When most people think about espionage, they think about government entities using spies to gather information on one another, eventually leading to the spilling of secrets and sometimes the erosion of privacy.

But it’s actually a lot more common than people think.

We spoke with Conflict International’s US Director Stephen Komorek about what goes on behind the scenes pertaining to companies… and governments… guarding their secrets.

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What does it take to keep your information safe? (Pixabay)


Conflict International is a private investigation/ intelligence firm that specializes in these exact kinds of online threats.

“Every single day, precious valuable data and information is susceptible to end up in the wrong hands. Most clients and exploitable assets don’t even know that it’s happening. That’s where we come in,” Komorek said. “Most of our senior teams are comprised of intelligence professionals that have crossed-trained in different disciplines.

Why is that important? 

“An analyst, counter intelligence (CI) and counter espionage (CE) professional will look at the same document and pull different actionable intelligence from it. Cross-training and having years of experience in different disciplines allow us to provide the highest benefit to our clients.”

Komorek’s team has engaged in countless operations to try and find weaknesses within corporations and government-controlled subsidiaries. When they find them, they work to eliminate those weaknesses.

Conflict International specializes in something called red teaming, which essentially looks at the company through the eyes of someone who wants to exploit it.

“We use something called red teaming to try and highlight holes within security mainframes,” Komorek said. “It’s not uncommon for these failures in security to come in the form of penetrable access points using technology or even employees being sucked into social engineering scams.”

Tests include penetration testing, locating physical and electronic vulnerabilities or using trickery and deception to locate and exploit assets within the company.

Stephen Komorek (right), heads up operations for the United States division of Conflict International. (CI)


Komorek says that during Conflict International’s time working alongside these companies, they’ve seen it all.

“You might have someone who feels shortchanged about something going on within the company or is angry at their superiors,” he said. “That person may be more susceptible to outside threats that could cause detrimental harm to the core of the business.”

But vulnerable employees aren’t always the main point of weakness. Komorek says the deeper types of corporate espionage cover things like gaining access to competitor property, accessing files without permission, recording confidential information and more.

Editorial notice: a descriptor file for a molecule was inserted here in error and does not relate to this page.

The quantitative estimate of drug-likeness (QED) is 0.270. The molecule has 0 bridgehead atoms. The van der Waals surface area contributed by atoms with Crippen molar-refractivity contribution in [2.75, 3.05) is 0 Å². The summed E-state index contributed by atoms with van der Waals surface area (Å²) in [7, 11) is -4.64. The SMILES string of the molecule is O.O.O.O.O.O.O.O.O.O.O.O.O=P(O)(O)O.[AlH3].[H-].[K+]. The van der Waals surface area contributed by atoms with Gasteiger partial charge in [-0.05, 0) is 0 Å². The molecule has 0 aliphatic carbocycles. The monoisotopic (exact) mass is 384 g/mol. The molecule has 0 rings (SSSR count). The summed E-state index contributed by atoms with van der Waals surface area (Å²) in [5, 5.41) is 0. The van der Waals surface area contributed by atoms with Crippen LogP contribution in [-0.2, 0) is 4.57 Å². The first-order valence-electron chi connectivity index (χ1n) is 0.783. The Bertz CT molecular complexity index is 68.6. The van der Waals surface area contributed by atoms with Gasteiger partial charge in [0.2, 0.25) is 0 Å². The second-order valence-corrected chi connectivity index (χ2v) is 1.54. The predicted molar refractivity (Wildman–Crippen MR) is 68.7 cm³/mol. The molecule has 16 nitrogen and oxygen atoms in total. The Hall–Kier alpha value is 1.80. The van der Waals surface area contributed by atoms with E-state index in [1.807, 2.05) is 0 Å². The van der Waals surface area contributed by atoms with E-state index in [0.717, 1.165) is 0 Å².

Fortune 100 companies and extensions of government agencies are usually armed to the teeth with corporate security professionals, Komorek noted.

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These employees go through rigorous training to become experts in defending against outside threats.

“A lot of the individuals who become security consultants for major corporations go through extensive training over their career. Having that training from both the military and government myself, bringing that expertise back to private sector is valuable.”

Komorek told us about how easily some people divulge private information.

“People love to talk about themselves,” Komorek said. “I was sitting in an airport in general aviation when a pilot, who was our ‘target’ for exploitation, sat down. I started talking with him, let him talk about himself for nearly an hour. I made myself seem insignificant and he just opened right up. He revealed company secrets and information about a current confidential project that he was working on.”

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Security weaknesses can occur through people just as easily as they can through tech. (Flicker)


Komorek says that whether in government, corporation, or the small business, they can create the custom solutions to keep privacy alive.

“We don’t like to see anyone get exploited for any means, so we’re in the business of stopping that from happening,” Komorek finished. “The profession doesn’t matter. We can even work alongside your current security consultants to help keep you protected.”

For more information on keeping your business safe from social engineering scams and vulnerable employees, visit the Conflict United States website.


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